When I—as the daughter of Syrian immigrants who arrived in Texas in the mid-1950s—read Anis Shivani’s storiesthe book called up my parents’ desire to acclimate to this new land while staying rooted in their cultural traditions. Anatolia and Other Stories allowed me to revisit the experience of existing “in between” countries and cultures. The book reminded me it is possible to belong to more than one cultural tradition.
Shivani tells readers in “Tehran” it is important not to turn “a blind eye to whatever outrageous violence has occurred the night before.” “Manzanar”—which revisits a Japanese internment camp in California during World War II—is a testament to Shivani’s not turning that blind eye, though more than half a century has passed since the camps were occupied. When his characters in the camp shared stories of what they had left behind, and when some died at Manzanar, never returning to their homes, I was stunned. These Japanese immigrants and Japanese Americans were “owned”—having lost the freedom to live “normal” lives. Some marched off to Manzanar were not Japanese immigrants, but merely ancestrally connected to Japan.
In “Manzanar,” the character Jim Hosokawa, after being sent to the camp, asks, “How was it we thought we could become fully American, unassailably patriotic American, and get away with the illusion for so long?” Then Hosokawa gives us the answer: “Forty-two years in my case.”
Jim Hosokawa, renowned Issei intellectual and community leader, founder of at least five literary journals for exile-minded Japanese over his lifetime, restrainer of hotheaded Kibei too enamored of the emperor’s charms, one-time manager of the most dignified hotel on the Seattle waterfront, importer of teas and herbs, exporter of machinery, shipper, wholesaler, middleman, broker, insurance maven, and icon of extreme moderation in all things worldly and Olympian; lover of … middle-of-the-road politicians, Mr. Roosevelt’s New Deal before it became old, improbable dances, and peace in the world; and the single most important moderating influence on the Japanese American Citizens League …”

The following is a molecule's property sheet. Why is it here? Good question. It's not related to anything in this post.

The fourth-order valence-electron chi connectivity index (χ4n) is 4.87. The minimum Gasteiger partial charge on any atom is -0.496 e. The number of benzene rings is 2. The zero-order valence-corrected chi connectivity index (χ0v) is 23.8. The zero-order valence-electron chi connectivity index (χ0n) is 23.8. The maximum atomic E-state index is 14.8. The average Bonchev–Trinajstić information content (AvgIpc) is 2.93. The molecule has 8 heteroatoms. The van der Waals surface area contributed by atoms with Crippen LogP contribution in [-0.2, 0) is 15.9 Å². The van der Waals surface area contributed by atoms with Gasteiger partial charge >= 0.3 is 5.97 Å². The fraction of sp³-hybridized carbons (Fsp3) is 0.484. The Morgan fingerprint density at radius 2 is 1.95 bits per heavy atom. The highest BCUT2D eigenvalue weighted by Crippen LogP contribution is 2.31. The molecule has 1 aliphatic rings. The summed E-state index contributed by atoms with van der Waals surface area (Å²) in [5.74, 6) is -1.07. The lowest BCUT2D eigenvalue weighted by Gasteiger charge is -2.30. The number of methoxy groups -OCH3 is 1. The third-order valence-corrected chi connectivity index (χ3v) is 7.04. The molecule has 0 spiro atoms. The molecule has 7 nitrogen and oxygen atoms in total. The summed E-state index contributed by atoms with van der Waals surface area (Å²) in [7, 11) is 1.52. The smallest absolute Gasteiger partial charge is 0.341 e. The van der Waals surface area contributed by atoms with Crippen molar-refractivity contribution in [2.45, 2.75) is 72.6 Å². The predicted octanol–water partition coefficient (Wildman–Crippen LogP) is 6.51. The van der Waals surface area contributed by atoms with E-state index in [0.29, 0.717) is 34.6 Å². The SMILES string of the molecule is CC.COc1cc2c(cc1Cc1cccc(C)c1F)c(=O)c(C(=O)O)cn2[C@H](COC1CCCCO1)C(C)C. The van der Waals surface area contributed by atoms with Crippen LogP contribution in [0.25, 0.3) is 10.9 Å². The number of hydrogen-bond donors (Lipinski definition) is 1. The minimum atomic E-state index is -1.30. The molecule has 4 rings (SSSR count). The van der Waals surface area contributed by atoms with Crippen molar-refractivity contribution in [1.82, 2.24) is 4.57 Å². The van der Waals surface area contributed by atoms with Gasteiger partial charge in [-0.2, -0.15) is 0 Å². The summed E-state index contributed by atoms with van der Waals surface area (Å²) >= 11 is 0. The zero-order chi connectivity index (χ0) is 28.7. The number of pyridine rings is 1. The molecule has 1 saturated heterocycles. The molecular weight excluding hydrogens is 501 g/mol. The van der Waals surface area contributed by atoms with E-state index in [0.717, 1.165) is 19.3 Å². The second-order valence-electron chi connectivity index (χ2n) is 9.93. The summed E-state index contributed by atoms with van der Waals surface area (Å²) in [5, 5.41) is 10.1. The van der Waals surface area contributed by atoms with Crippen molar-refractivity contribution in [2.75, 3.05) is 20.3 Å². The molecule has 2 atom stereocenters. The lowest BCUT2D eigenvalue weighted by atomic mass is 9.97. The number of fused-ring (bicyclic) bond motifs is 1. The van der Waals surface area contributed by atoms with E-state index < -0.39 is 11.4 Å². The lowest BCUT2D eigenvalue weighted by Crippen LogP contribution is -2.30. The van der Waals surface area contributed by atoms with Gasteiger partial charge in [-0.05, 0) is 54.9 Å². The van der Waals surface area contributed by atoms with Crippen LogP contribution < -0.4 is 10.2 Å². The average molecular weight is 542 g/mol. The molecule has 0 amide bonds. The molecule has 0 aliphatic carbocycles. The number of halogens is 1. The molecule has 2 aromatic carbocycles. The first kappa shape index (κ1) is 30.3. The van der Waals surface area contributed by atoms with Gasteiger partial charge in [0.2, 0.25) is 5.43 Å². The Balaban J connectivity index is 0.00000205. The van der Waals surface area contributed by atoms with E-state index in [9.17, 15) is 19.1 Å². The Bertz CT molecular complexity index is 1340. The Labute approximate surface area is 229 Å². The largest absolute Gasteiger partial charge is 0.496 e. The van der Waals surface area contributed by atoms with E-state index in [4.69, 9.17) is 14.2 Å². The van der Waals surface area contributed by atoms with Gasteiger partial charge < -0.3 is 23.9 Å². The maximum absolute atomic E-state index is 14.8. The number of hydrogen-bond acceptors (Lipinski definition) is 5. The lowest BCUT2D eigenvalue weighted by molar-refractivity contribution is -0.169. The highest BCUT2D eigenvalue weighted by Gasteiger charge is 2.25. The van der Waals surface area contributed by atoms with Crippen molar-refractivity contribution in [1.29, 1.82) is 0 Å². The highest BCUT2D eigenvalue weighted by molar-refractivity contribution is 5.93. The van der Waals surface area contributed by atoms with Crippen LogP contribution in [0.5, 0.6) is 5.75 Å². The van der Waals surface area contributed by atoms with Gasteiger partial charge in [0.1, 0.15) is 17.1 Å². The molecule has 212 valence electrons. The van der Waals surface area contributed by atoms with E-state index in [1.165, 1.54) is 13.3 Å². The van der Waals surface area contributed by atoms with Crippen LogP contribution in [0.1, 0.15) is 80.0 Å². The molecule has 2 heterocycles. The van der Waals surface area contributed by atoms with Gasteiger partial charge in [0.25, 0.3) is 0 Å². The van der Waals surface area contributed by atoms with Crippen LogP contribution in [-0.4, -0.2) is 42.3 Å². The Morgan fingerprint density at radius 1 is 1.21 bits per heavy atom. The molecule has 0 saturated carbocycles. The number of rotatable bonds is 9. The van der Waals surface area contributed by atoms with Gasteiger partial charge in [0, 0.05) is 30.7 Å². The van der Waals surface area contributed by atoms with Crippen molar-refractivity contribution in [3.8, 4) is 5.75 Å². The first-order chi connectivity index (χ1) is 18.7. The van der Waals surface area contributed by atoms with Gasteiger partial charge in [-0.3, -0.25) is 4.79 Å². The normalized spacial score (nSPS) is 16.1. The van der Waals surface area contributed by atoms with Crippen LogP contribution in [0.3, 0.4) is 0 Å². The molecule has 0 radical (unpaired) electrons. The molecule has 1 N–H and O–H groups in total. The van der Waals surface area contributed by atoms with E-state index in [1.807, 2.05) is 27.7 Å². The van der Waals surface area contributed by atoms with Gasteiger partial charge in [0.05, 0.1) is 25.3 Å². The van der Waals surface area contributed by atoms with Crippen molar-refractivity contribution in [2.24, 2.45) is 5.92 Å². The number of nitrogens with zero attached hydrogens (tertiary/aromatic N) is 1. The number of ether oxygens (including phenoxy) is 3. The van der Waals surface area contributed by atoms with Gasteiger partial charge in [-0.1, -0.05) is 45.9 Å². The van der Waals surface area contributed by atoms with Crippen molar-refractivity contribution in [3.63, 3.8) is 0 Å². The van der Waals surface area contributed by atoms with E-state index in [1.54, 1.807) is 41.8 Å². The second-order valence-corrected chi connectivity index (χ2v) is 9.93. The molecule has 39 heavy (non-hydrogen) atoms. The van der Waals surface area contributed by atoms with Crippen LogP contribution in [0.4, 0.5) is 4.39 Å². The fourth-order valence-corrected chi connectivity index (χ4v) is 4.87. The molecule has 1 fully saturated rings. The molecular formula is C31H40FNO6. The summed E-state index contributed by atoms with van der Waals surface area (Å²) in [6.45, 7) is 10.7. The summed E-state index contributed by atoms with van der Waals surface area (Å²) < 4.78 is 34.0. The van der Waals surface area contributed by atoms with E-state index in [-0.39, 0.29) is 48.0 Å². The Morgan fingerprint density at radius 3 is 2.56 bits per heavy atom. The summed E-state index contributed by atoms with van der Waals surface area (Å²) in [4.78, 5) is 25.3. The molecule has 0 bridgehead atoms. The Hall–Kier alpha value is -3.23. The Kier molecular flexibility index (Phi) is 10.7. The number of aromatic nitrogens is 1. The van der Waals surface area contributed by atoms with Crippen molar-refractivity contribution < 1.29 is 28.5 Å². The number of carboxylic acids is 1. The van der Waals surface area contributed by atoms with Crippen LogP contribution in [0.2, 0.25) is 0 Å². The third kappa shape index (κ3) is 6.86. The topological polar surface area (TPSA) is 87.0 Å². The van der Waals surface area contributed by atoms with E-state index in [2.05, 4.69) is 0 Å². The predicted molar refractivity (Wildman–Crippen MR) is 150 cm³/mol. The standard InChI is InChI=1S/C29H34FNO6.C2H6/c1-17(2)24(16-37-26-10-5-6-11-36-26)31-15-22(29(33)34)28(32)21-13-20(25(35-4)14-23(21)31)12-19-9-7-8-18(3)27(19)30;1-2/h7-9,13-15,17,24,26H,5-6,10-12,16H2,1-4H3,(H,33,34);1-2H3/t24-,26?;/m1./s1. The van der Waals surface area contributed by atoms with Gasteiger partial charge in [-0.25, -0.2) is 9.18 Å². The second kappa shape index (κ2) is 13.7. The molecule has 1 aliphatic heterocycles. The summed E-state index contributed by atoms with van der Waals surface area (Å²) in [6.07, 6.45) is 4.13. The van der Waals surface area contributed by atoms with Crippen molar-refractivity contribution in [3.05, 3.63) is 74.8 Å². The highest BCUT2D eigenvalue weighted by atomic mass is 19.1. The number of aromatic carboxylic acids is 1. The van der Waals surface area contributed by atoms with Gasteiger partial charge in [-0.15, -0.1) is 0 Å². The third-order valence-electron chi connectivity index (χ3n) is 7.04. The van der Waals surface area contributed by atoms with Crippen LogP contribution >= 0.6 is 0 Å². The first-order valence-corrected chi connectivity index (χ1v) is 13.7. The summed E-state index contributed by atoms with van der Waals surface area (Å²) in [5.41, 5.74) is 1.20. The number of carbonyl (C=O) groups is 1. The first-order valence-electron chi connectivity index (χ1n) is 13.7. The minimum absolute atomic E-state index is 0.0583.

Another Hosokawa line resonates powerfully:
Some profile. Forty-two years of forgetting and not wanting to remember, then suddenly, I’m forced to remember. Old Japan, mist-shrouded Kyoto temples, houses frail as matchboxes, narrow streets that one traversed with the head down … and always a profound silence, which prevented coming to terms with history.
After reading Shivani’s story, it was all I could talk about for days. It did what good fiction should: It triggered response, engagement and, in this case, conversations about how American citizens and resident aliens could be, and still are, arrested without wrongdoing. “Manzanar” boggles the mind—that such camps could have existed under our Bill of Rights. These stories offer what textbook accounts do not—the human component, the reality of personal suffering under the guise of a country’s “safety.” The personal component is showcased, highlighted, made haunting.
In “Dubai,” the first story of this collection, Ram, an undocumented Indian worker in Dubai who continued working despite his lack of documentation, finds that “[s]omething tells him he must leave Dubai before he’s made to.” We see Dubai through visceral descriptions as his story unfolds: “Not even Friday makes Dubai really slow down,” and “Already, well before noon, the most devout among the Emirati worshippers are making their way to the Grand Mosque, their flowing white dishdashas starched and sparkling, their headscarves tightly tied by the black aghal.”
“Gypsy” called up my childhood and its reminders of the immigrant cultures where fathers seek to marry off their daughters to men within their circle. In this story, the Rom (gypsy) father advises the young daughter, “They’ll visit to formally seek your hand.”
“I was thirteen,” the daughter reminds him later.
In my own story, I was 15 or 16 when “callers” came to pursue the daughter of a reputable Syrian-American man. Unlike me, the daughter in “Gypsy” marries; later in life, she finds herself alone, almost relishing the independence she initially craved, but had not been allowed.
A line in the story that spotlights the immigrant spirit of resilience and tenacity struck me. Uncle Vlad (not unlike my father and my uncles who immigrated to the United States from Syria) reminds us, “The Rom will go on until the end of time. We’ll figure out new ways to survive.”
Marian Haddad is an NEH recipient, writer and Pushcart-nominated poet living in San Antonio. Her latest collection of poems is Somewhere between Mexico and a River Called Home (Pecan Grove Press).